The Russian president urged officials on Wednesday not to “pretend that all is fine”. During a Government meeting, Mr Putin said: “The number of new cases is rising… and what’s most alarming – the death rate is increasing.”
It came after Russia recorded a record high of 456 daily deaths related to the coronavirus on Wednesday.
The figure has brought the country’s death toll to more than 34,000.
President Putin’s comments came as smoke was seen rising from a coronavirus hospital in Moscow.
The city’s health department said on Wednesday that the incident was caused by a loss of pressure in an oxygen tank at a building under construction.
It added that no staff or patients had been at risk.
Russia has previously experienced fires at coronavirus facilities.
In October, more than 150 patients were evacuated from a temporary hospital in October following an oxygen explosion.
Five patients were also killed in May after an overloaded ventilator started a fire in an intensive care unit in St Petersburg.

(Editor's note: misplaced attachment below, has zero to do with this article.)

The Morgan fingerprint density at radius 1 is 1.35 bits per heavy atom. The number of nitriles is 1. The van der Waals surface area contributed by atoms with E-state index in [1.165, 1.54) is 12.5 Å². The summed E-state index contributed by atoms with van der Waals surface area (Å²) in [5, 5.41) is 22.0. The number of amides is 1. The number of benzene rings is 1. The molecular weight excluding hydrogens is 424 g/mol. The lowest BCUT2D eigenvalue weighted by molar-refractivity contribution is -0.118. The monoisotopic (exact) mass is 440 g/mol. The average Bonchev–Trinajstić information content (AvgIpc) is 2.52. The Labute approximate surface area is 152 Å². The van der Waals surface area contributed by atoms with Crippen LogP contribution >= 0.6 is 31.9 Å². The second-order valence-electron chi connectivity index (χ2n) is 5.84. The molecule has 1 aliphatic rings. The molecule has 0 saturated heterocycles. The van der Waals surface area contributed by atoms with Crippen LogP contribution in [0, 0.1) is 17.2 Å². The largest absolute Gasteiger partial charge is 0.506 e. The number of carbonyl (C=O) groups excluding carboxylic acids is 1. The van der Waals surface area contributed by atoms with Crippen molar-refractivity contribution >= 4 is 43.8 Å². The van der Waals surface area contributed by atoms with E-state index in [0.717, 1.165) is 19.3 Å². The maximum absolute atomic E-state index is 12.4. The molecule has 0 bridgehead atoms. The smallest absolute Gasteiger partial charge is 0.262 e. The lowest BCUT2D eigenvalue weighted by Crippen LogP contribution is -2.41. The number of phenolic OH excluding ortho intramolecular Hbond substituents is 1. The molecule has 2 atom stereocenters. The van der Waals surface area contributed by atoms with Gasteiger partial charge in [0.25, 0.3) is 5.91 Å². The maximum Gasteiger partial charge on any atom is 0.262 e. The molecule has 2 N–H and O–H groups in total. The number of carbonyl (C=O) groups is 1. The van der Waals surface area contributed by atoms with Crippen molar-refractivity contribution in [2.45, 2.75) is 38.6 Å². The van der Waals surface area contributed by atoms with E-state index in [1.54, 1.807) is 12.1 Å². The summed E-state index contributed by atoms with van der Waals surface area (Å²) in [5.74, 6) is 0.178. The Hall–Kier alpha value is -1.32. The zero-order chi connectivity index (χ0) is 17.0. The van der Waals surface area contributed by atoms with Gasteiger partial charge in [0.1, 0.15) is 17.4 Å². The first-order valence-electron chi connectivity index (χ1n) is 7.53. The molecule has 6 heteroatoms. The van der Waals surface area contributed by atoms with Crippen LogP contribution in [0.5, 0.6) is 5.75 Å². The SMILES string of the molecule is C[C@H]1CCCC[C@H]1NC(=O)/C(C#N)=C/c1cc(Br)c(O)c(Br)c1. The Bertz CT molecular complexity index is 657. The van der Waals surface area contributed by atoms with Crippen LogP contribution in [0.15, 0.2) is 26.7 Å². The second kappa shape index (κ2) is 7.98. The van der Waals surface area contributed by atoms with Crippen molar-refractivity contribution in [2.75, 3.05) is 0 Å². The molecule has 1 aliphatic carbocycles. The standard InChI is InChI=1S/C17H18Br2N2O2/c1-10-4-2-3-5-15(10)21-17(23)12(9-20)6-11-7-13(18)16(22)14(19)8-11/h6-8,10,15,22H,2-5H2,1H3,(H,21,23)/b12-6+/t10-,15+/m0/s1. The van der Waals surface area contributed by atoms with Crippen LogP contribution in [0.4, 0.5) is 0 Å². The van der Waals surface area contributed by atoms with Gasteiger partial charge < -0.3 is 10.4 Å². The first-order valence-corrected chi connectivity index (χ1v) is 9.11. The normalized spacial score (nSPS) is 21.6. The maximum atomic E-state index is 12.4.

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Russia’s capital is reportedly more prepared for the second coronavirus wave than other poorly funded regions.
President Putin urged his regional leaders not to hide the real severity of the situation.
During the meeting, he said: “It is completely unacceptable to pretend that all is fine.”
He added: “We went through this in the spring. We know what and how it needs to be done.”
In August, Russia registered the world’s first coronavirus vaccine Sputnik V.
Early results of the Russian vaccine suggest it could be 92 percent effective.
The Sputnik V data was based on 20 cases of COVID-19 from 16,000 volunteers.
But some experts warned that Russia’s results were rushed out too early.
In a statement Eleanor Riley, professor of immunology and infectious disease at the University of Edinburgh, said: “Whilst encouraging, I worry that these data have been rushed out on the back of the Pfizer/BioNtech announcement earlier in the week.
“The Sputnik data are based on only 20 cases of COVID-19 in the trial participants, compared to more than 90 cases in the earlier trial.”